Bleeding Gums May Be Precursor to Other Problems
Bleeding Gums Usually Can Be Cured Quickly
If you wash your hands in the sink and they bleed….something is wrong! If your gums bleed….something is wrong! And in most cases, this can easily be corrected. Bleeding gums are not always a precursor to health problems but need to be corrected. Usually that means more attention to your oral hygiene by improving your brushing and flossing. The bacterial plaque that forms on your teeth should be properly and completely removed on a daily basis. Failure to do so results in gingivitis and bleeding gums. It is that simple. Failure to debride your mouth of bacterial plaque on a daily basis results in the build up of tartar or calculus, which can lead to bone loss and loose teeth.
If you have perfect oral hygiene, then bleeding gums may be an indicator of more serious problems. Periodontitis, which causes destruction of the gum attachment to the tooth as well as bone loss is just one of the more serious problems. The gums may recede and expose the roots of the teeth which leads to thermal sensitivity, especially cold, and sometimes root decay. This must be corrected immediately to prohibit continual loss of bone which leads to mobility, soreness, and eventual loss of some of the teeth. This is one of the major reasons for periodic exams and x-rays.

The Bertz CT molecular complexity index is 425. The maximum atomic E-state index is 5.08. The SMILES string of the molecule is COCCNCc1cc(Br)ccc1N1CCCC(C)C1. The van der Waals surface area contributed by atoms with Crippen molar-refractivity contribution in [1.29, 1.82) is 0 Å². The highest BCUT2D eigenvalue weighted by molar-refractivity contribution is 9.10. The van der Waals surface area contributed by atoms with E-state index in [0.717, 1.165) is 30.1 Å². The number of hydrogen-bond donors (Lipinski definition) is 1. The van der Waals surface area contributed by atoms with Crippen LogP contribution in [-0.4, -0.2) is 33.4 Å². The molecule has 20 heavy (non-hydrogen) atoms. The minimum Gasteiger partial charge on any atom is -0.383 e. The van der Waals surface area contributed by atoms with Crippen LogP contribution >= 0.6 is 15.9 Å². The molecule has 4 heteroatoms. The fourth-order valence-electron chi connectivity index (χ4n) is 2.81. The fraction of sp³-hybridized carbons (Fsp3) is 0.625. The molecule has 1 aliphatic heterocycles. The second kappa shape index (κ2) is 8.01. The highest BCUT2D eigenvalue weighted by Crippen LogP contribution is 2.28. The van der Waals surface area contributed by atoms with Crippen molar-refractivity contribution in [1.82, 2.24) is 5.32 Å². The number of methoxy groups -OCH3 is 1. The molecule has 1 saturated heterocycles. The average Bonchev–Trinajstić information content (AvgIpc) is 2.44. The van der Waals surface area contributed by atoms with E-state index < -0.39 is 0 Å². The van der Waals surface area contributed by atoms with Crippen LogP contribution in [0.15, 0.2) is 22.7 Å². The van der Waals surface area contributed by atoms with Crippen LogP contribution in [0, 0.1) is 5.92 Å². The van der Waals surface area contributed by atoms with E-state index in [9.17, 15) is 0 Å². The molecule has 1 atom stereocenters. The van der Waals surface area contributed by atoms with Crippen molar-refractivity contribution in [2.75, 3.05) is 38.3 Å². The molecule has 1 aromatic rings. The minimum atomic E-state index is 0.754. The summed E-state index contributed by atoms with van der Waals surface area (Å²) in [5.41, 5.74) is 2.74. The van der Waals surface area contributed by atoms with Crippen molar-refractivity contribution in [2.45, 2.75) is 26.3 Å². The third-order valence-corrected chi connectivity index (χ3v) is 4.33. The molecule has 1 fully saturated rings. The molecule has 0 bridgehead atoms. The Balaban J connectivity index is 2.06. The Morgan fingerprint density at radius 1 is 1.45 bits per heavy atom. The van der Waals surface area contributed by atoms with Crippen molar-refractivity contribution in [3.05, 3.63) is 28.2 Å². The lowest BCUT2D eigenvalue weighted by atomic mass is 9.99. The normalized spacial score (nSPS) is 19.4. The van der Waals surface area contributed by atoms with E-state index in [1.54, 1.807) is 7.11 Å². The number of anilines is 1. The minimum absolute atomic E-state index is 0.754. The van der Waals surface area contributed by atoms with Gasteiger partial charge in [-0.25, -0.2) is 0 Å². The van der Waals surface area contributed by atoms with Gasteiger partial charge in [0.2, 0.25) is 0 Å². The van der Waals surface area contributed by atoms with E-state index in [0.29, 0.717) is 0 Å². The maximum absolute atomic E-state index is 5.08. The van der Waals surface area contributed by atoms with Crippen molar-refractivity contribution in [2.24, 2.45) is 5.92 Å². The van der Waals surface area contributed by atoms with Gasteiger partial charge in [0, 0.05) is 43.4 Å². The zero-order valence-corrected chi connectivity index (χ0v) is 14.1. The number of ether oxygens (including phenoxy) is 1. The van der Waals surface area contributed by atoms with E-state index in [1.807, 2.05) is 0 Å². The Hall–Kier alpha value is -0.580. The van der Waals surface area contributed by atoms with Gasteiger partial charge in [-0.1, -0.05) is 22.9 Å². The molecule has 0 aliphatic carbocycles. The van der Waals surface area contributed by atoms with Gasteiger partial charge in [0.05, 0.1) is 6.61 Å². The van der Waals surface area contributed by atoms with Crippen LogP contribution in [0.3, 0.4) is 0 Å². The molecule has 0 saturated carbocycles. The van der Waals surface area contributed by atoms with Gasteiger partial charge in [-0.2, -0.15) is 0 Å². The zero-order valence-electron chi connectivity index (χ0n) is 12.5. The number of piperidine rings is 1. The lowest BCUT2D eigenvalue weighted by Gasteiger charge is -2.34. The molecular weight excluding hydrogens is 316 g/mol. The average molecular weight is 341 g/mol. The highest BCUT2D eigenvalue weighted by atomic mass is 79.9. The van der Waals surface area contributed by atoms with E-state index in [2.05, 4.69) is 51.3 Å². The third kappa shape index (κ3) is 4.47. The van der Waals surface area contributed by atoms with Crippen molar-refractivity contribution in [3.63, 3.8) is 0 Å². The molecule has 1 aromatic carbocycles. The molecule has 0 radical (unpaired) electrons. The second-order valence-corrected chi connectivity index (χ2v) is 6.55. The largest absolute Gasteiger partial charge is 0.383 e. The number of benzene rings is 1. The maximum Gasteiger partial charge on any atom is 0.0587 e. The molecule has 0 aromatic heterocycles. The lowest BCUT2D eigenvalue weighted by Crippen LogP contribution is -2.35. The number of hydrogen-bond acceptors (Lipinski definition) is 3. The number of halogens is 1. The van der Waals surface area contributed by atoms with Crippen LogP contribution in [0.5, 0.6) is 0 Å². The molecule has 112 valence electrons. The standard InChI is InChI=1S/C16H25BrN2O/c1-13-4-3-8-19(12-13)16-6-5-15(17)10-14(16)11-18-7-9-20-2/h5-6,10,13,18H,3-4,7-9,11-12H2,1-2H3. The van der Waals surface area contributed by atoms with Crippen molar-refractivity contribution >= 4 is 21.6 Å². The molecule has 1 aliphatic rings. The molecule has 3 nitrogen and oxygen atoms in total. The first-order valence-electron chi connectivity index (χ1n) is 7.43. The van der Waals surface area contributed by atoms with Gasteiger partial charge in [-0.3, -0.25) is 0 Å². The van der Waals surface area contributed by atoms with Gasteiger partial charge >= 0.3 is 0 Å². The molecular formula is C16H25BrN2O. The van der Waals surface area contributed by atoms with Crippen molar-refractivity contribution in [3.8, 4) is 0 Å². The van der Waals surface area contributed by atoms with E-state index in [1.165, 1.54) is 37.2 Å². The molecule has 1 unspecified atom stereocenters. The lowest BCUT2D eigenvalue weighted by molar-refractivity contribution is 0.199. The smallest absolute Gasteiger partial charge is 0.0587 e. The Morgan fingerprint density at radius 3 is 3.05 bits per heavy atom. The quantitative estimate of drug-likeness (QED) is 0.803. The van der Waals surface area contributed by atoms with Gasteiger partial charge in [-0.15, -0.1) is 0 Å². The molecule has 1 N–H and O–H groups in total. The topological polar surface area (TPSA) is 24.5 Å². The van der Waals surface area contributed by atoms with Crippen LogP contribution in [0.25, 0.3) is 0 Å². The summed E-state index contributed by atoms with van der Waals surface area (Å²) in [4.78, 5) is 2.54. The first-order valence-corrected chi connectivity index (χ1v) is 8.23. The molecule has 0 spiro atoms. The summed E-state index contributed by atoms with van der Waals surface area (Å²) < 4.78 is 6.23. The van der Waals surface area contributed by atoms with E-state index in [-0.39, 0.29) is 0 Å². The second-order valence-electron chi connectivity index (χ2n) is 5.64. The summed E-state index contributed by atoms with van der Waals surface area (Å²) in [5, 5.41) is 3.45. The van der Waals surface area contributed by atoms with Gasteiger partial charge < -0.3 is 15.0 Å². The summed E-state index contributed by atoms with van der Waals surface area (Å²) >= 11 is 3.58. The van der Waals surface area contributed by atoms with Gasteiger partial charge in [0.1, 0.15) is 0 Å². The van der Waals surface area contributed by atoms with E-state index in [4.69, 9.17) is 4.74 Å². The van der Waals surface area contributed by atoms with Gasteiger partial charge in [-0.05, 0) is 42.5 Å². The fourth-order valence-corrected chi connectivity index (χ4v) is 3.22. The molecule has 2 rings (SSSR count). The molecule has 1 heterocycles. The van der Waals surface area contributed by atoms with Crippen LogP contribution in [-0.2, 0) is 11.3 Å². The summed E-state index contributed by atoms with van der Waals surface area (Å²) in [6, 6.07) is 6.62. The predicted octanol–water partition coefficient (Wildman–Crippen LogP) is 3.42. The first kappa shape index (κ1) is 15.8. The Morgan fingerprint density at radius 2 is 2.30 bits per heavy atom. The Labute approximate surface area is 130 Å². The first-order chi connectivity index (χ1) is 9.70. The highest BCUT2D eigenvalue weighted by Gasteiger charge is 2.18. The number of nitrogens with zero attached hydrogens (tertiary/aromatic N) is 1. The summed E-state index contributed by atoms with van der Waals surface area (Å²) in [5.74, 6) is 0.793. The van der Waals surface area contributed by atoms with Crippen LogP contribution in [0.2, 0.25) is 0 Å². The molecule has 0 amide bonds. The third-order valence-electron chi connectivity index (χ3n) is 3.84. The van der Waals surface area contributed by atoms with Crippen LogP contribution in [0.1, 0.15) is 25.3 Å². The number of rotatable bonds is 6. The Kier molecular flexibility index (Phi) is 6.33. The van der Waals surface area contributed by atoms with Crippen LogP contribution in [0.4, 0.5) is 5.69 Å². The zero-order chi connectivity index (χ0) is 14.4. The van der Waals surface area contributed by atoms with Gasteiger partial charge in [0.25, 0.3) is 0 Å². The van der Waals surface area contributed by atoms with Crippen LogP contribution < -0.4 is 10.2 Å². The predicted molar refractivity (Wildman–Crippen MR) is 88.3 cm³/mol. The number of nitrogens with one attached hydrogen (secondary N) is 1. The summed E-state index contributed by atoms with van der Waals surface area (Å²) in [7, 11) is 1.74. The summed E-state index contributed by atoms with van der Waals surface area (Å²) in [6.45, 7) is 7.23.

Other serious health risks which may be present with bleeding gums and an otherwise healthy mouth are leukemia (a type of blood cancer), diabetes, hardening of the arteries (atherosclerosis), heart attack (myocardial infarction), and stroke. Other problems associated with bleeding gums are vitamins C and K deficiency, and malnutrition.
Bleeding gums, unless they are associated with more systemic health problems, can easily be prevented by maintaining excellent oral hygiene. Flossing properly once per day and brushing properly twice per day is all that is required. It should take no longer than three minutes to brush and floss your teeth.
It is known that tooth loss, especially with aged women, may lead to high blood pressure or hypertension. It could be related to the fact that decayed teeth, or missing teeth make it difficult for the patient to eat the healthiest of foods. So, more attention to a healthier mouth and healthier food is required by all.
Supplemental vitamin C and K may be recommended or an increase in the food source which provides the same. Oranges, limes, and grapefruits are excellent sources of Vitamin C. Good sources for K are bananas and spinach.
Nothing can replace proper brushing and flossing! A healthier mouth leads to a healthier body. Biannual visits to your dentist for cleaning and x-rays is a must. Prevention is the key, and correction of any problem always results in a better end result.
Life Member-American Dental Association, Emeritus Fellow-Academy of General Dentistry, American Academy of Implant Dentistry